By Team EarPeace
It’s said that one can glean what a society was afraid of in any given decade just by combing through their science-fiction movies. Aliens? Oh no, immigration! Killer robots? Oh, no technology has run amok! The fears and desires of dominant culture emerge in a society’s art, and we can track major elements of United States history by looking at that art – including its music.
With music, the meaning is often a little easier to interpret than all the many possible alien metaphors. Sometimes that meaning is made explicit, sometimes the singer and/or songwriter will have publicly aligned with a movement, and sometimes it’s the listener who assigns that meaning. Just as we can scan the history of the United States and tie its fears and struggles to themes in cinema, we can do the same thing with the category of music we call “protest songs" or political music.
There are a million. America is the home of so many movements – civil rights, gender equality, labor; the list goes on and on – and many of these movements are ongoing. 2020 was a year of uprisings, leading to so much protest music about state violence and racism, you probably haven’t even heard a fraction of it. Now in 2022, the United States is seeing more union activity than we have in decades – unions are essentially going mainstream, Amazon is seeing big changes, and the Great Resignation has seen millions of Americans leave their jobs in search of higher pay. (Which worked, apparently.) And guess what…there’s a soundtrack for that too!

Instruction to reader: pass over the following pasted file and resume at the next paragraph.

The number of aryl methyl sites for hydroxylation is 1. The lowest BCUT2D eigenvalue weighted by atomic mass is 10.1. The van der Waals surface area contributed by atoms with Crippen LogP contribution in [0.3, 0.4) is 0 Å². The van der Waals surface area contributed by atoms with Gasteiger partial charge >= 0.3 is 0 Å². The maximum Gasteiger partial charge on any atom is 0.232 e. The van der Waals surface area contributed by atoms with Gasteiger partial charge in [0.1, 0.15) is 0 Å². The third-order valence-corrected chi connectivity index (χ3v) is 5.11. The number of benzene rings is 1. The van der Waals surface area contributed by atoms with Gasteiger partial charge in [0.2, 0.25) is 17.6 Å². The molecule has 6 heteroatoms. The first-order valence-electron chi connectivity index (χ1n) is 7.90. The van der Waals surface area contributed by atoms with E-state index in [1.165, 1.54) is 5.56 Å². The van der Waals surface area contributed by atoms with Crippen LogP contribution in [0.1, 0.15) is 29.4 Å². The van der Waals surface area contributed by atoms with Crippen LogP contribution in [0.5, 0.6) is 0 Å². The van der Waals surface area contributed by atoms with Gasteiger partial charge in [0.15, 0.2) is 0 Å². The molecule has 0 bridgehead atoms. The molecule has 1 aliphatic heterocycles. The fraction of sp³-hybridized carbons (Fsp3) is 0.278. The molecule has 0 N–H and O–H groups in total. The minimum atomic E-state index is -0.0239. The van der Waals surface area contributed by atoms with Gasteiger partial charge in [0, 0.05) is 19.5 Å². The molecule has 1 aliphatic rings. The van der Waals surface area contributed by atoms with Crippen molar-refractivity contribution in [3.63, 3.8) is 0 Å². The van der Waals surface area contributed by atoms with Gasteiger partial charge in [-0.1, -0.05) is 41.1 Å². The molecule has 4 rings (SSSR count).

Have you heard Beyoncé’s brand new album, Renaissance? The first track she released of the album, Break My Soul, has led to many fans calling it the theme song of 2022’s labor struggles. And it’s easy to see why. The lyrics literally instruct the listener to quit their job and find a new foundation! “Damn, they work me so damn hard / Work by nine, then off past five.” Workers are sick and tired, and with minimum wage stagnant and inflation continuing to climb and climb…well, people are taking Beyoncé’s advice. America has a long history of struggle that started well before 2020, however, and we can map it through music.
We could go all the way back to the abolitionist song John Brown’s Body in the 1850’s, which relied on hymn tradition for the tune to spread. Then there’s Strange Fruit, first recorded by Billie Holiday in 1939 – one of the most widely recognized indictments of lynching, and a song which was banned from most radios at the time. Marvin Gaye’s anti-war track What’s Going On? is still used today at protests against state violence. Sam Cooke’s A Change is Gonna Come was recorded during the Civil Rights Movement and continues to function as a plea for change. The band Bikini Kill has been delivering feminist rage on and off stage since 1990. And speaking of rage, there’s Rage Against the Machine, whose music isn’t their only form of protest: if you’re too young to remember, they stood naked onstage at Lollapalooza in 1993 to protest censorship.